Newt Gingrich said on Twitter, "Court of Appeals overturning CA's Prop 8 another example of an out of control judiciary. Let's end judicial supremacy."
Mitt Romney: "Today, unelected judges cast aside the will of the people of California who voted to protect traditional marriage. I believe marriage is between a man and a woman and, as president, I will protect traditional marriage and appoint judges who interpret the Constitution as it is written and not according to their own politics and prejudices."
And Rick Santorum on Facebook: "Today, activist judges in the 9th Circuit stripped away the rights of 7 million California voters by striking down Proposition 8. These judges inserted a right into our Constitution that isn't a right at all, but a privilege. The radical actions of the 9th Circuit underscore the need for a constitutional amendment which would define 'marriage' as between one man-one woman. Study after study shows that traditional marriage, as it has always been defined—one man and one woman—creates the best possible environment for our children. And strong families are a key part of a strong America.
"This issue is far too important to allow for 50 different definitions of marriage at the state level. And this issue should certainly not be decided by a few activist judges..."
(In our press release we also noted that Rick Santorum has been an early and staunch supporter of the National Organization for Marriage, signing fundraising letters for us, among other good deeds.)
We are very proud that the three leading candidates for the GOP nomination are all willing to speak up for marriage.
NOM is a cosponsor at CPAC (the Conservative Political Action Conference) this year, serving as a proud voice for marriage within the conservative movement as well as outside. Maggie is moderating a panel on the importance of uniting social and economic conservatives and NOM's new Chairman of the Board Prof. John Eastman will be speaking there too.
The battles continue: Washington state just passed a gay marriage law, weeks before they found the time to close a humongous budget gap. It will take a tough fight to get a referendum to the people. In New Jersey and Maryland, liberal legislators promise to impose gay marriage without a vote of the people.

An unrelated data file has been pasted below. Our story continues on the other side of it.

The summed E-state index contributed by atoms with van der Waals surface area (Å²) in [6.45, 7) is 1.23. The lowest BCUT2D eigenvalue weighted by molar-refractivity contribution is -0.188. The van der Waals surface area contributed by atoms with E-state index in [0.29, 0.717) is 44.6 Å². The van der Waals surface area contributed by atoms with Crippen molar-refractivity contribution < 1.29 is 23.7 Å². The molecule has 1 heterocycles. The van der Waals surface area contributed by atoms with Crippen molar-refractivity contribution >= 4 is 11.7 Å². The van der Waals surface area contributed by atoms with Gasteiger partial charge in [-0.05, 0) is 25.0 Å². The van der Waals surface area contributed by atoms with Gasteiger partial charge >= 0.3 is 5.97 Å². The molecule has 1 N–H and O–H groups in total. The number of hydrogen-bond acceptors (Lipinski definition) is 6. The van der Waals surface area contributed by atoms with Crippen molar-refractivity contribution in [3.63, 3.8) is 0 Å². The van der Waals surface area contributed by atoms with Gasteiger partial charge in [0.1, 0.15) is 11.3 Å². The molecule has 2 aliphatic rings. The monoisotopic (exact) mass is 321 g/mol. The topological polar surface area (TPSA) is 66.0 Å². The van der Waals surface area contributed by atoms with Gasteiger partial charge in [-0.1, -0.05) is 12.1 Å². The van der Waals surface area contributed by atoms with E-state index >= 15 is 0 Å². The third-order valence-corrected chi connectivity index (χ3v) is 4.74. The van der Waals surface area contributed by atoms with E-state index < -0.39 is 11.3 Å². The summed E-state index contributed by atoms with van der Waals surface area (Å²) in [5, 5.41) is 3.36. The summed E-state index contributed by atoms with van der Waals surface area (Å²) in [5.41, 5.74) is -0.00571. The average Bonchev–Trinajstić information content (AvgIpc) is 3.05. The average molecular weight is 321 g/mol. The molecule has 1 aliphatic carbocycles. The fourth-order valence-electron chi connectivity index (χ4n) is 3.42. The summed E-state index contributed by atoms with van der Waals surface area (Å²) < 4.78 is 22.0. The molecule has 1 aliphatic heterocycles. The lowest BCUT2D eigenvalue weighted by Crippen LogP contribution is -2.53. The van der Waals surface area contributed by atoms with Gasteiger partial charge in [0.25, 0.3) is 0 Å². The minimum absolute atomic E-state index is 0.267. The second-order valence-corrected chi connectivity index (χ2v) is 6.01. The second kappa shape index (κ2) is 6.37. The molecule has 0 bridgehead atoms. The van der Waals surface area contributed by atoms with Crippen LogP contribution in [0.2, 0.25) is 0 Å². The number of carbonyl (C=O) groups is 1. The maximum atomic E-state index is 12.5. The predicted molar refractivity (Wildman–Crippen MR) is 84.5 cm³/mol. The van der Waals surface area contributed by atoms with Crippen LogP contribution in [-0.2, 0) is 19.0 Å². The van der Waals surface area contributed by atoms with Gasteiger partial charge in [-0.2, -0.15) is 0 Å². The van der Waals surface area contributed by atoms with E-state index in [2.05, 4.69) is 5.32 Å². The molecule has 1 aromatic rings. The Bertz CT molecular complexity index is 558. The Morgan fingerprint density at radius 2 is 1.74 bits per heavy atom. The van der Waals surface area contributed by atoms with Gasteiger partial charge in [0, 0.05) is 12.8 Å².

In two states this year, the people will have a chance to pass state marriage amendments defining marriage as one man and one woman.
In New Hampshire, a vote to repeal same-sex marriage takes place soon.
The fight continues. The rewards for fighting the good fight are not supposed to be felt in this world.
But the chance to be your voice for your values is the benefit I most cherish in earthly terms—the chance to put my shoulder to the wheel, to work and to fight and to link arms with loving, decent, law-abiding Americans of every creed and color on behalf of something so important, and so good, as marriage. That's what no one can ever take away.
There's a profile of NOM's co-founder Maggie Gallagher in Salon by a New York Times columnist who favors same-sex marriage. He tries, but he can't make head or tail of Maggie's principled defense of marriage—or yours either!
At the end he reports being befuddled by Maggie Gallagher's strong and idealistic belief that gay marriage is not the future:
"I have no doubts who will win in the end," Gallagher says. "One hundred years from now the globe will not be full of societies that endorse same-sex unions as marriages. What happens between now and then is going to be less certain and full of struggle. In the long struggle, I'll bet on human nature to overwhelm ideology. The thing about same-sex marriage is it's based on a fundamental untruth: same-sex unions are not the same as opposite sex unions. They are not marriages."
Thank you for making this fight possible, with your prayers, with your words, with your financial sacrifices, with your friendship.
God bless you,
Brian S. Brown
National Organization for Marriage
P.S. Remember that we are fighting for the future of marriage! We will win, but we need your help to do it. Can you pledge $100 or $150 today for marriage? Or can you make a monthly donation of just $15? Every dollar makes a difference as we work to secure marriage for you, for your children, and for your children's children.
This message has been authorized and paid for by the National Organization for Marriage, 2029 K Street NW, Suite 300, Washington, DC 20006, Brian Brown, President. This message has not been authorized or approved by any candidate.